As the Harperites have abandoned veterans, cut postal service to seniors and insisted that everyone must bow in awe of the deficit, the silence of the Tory backbench has been remarkable. Michael Harris writes:
Why don’t these ordinary Conservative MPs speak out against the injustice of the so-called “universality of service” rule that declares injured soldiers unfit for duty and therefore unfit to serve? Retired general Romeo Dallaire has.
And why don’t they say something about the built-in disincentives for injured soldiers who are afraid to come forward for help — especially those suffering from mental distress? Soldiers know that 90 per cent of those who go to military support units for treatment end up getting the boot.
The truth is that, politically, there is an advantage to be had by speaking up for veterans:
What makes the Silence of the Cons so remarkable is that they have absolutely nothing to lose by standing up for veterans. In fact, they have a great deal to gain — and to give.
Think about it. Say you’re a backbencher who is never going anywhere on the ladder of blind ambition — not to cabinet, not to a parliamentary secretary’s job (with an extra fifteen grand), not even to a committee chairmanship. The only place you’re going is back home to face your constituents. And they all just saw you vote down an NDP motion to keep the veteran centres open. They’ll remember that — they can count, and numbers are bullshit-proof.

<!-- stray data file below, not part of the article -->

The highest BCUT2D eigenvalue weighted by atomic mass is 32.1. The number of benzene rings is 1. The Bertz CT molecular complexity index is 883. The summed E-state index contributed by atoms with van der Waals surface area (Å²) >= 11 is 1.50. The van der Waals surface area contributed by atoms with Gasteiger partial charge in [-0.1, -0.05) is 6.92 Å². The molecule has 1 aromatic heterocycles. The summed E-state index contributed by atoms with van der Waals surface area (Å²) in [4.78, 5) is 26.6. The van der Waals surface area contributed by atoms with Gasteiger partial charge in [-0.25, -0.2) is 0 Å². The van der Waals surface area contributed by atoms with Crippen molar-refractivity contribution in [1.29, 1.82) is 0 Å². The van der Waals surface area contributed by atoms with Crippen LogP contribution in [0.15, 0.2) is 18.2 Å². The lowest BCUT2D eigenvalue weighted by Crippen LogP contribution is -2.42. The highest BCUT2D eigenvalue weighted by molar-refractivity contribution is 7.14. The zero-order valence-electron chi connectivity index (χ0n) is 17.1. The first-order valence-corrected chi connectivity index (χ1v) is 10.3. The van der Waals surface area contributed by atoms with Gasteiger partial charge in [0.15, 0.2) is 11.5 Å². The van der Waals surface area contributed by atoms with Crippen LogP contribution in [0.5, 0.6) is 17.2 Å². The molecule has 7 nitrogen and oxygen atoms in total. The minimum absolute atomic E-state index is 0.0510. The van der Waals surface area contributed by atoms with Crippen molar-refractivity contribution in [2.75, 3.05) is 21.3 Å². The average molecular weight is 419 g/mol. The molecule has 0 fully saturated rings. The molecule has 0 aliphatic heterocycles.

But they have sat -- or stood -- like department store manikins, forgetting the people who sent them to Ottawa. They owe the prime minister nothing:
When will it sink in (as it did with Brent Rathgeber) that Stephen Harper has no goodies for these backbenchers, no respect, no coattails to ride — and compromised conservative credentials? The prime minister is a dictatorial cult figure who has adopted the same goals and the worst instincts of the people he once insisted were undermining democracy. At a social level, he is deconstructing Canada while delivering the nation’s treasure to corporations.
Either Stephen Harper has struck them dumb -- or they are just plain dumb.